By Cameron Wong, October 5 2018 —
As our 2018 calendars peel away to their final pages, we approach the most dreaded season of all. Winter — with its snow-jacketed trees and threads of impatient cars on Crowchild Trail — is soon upon us. If the lack of daylight and freezing temperatures aren’t enough to dampen your mood, winter brings the annual flu season to ruin your workweek. The sniffles and coughs that fill the pauses between professors’ voices are a hallmark of winter months.
Despite diligent handwashing, it seems like I catch something every year. As much as I try to keep on top of my courses, I know the best cure for sickness is to rest and let my immune system do its job. But for some students, the timeframe of flu season can turn their schedule on its head. This is especially true during midterms and finals, when students must be at the top of their academic game.
Picture this — you wake up at noon on a mid-December day after some late-night cramming for your final, but you’re as nauseous as a storm-tossed sailor. You turn your legs to reach the floor, but rattling coughs knock you back into the sheets. Your final is today, so what do you do?
Prior to this year, you would have needed to head over to the doctor’s office, pay $35 or so for a medical note and use the medical note as an excuse for missing a piece of coursework. This year, however, the University of Calgary ditched the mandatory medical note for deferring classwork or exams in lieu of statutory declarations. Now, students can instead fill out a form explaining their absence, testify before one of the several Commissioners of Oaths on campus and use the declaration to defer tests or assignments.
Allowing statutory declarations fixes a burden on the medical system caused by requiring a medical note. If you travel to the doctor’s office for the sole purpose of obtaining a slip of paper certifying that, yes, you’re indeed too sick to attend class or write an exam, you take a spot from another patient who could be actively treated for illness. Even more, while you’re sitting in the waiting room coughing up a storm, you could pass on your cold or flu to other patients and medical staff. Subjecting hundreds of sick students to this process is a recipe for disaster.
It is shocking that despite the clear benefits of statutory declarations, the U of C is among a sparse number of Canadian universities to have adopted them.
An argument against allowing these declarations in place of a doctor’s note is that doctors are in an authoritative position, giving them the ability to validate a student’s inability to attend class or write an exam. In reality, doctors will provide medical notes for any illness that would excuse a student, even ones that cannot be immediately diagnosed. The $35 you pay for a sheet of paper could be better spent on prescriptions or cold medicine that actually aid your recovery.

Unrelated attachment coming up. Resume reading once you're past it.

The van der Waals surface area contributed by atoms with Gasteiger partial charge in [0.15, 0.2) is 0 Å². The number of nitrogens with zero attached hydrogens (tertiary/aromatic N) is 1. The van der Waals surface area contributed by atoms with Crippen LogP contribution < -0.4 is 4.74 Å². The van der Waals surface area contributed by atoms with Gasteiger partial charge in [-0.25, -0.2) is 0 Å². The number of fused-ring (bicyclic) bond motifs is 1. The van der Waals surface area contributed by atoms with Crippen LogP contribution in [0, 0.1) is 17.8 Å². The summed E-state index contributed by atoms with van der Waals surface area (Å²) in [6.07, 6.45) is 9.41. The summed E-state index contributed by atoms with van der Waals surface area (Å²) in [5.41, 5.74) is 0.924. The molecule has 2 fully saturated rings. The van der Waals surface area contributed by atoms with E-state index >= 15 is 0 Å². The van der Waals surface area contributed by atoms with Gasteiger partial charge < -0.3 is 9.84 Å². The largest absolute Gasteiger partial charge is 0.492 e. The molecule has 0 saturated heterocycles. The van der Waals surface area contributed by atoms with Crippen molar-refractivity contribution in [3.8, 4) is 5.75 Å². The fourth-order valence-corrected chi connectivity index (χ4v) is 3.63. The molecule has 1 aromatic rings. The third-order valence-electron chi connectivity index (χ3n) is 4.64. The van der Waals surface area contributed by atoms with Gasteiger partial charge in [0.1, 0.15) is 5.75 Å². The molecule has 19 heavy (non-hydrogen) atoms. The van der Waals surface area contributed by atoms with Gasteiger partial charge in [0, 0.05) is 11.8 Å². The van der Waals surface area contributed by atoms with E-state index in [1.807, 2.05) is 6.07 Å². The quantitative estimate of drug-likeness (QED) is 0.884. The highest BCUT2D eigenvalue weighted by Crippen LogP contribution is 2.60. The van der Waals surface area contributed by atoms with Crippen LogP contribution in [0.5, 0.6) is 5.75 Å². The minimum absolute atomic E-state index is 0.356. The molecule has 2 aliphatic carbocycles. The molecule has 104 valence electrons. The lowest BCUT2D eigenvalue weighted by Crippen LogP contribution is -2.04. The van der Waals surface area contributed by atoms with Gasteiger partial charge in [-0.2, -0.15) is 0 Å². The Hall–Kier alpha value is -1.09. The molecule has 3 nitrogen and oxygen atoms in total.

Another advantage of statutory declarations is their inclusivity, allowing students to decide if their situation allows them to attend class. Extenuating circumstances, such as sudden family emergencies, are easily accounted for by the new system. For natural disasters that affect large portions of the student population, such as the 2013 Calgary flood, absences are more logically justified in terms of individual circumstance, rather than assuming that all excuses are related to a physical incapacitation.
Shifting from the logistical perspective of policy-making, what makes statutory declarations such a great advancement for the U of C is that they show that faculties recognize students as responsible, honest adults. Responsibility sounds like a scary thing — and sometimes it is — but it’s closely related to the concept of freedom. Recognizing that it’s our job to make up for missed assignments gives us the freedom to decide when it’s appropriate to excuse ourselves in the first place.
And why shouldn’t the university trust us to do this? We are the ones paying for our degree and we are the ones in charge of our future.
Statutory declarations are a vast improvement over doctor’s notes. They unburden the public health system, are inclusive towards all types of circumstances and place responsibility where it should be — in the hands of students. The U of C made the right decision and it’s time that other Canadian universities follow our lead.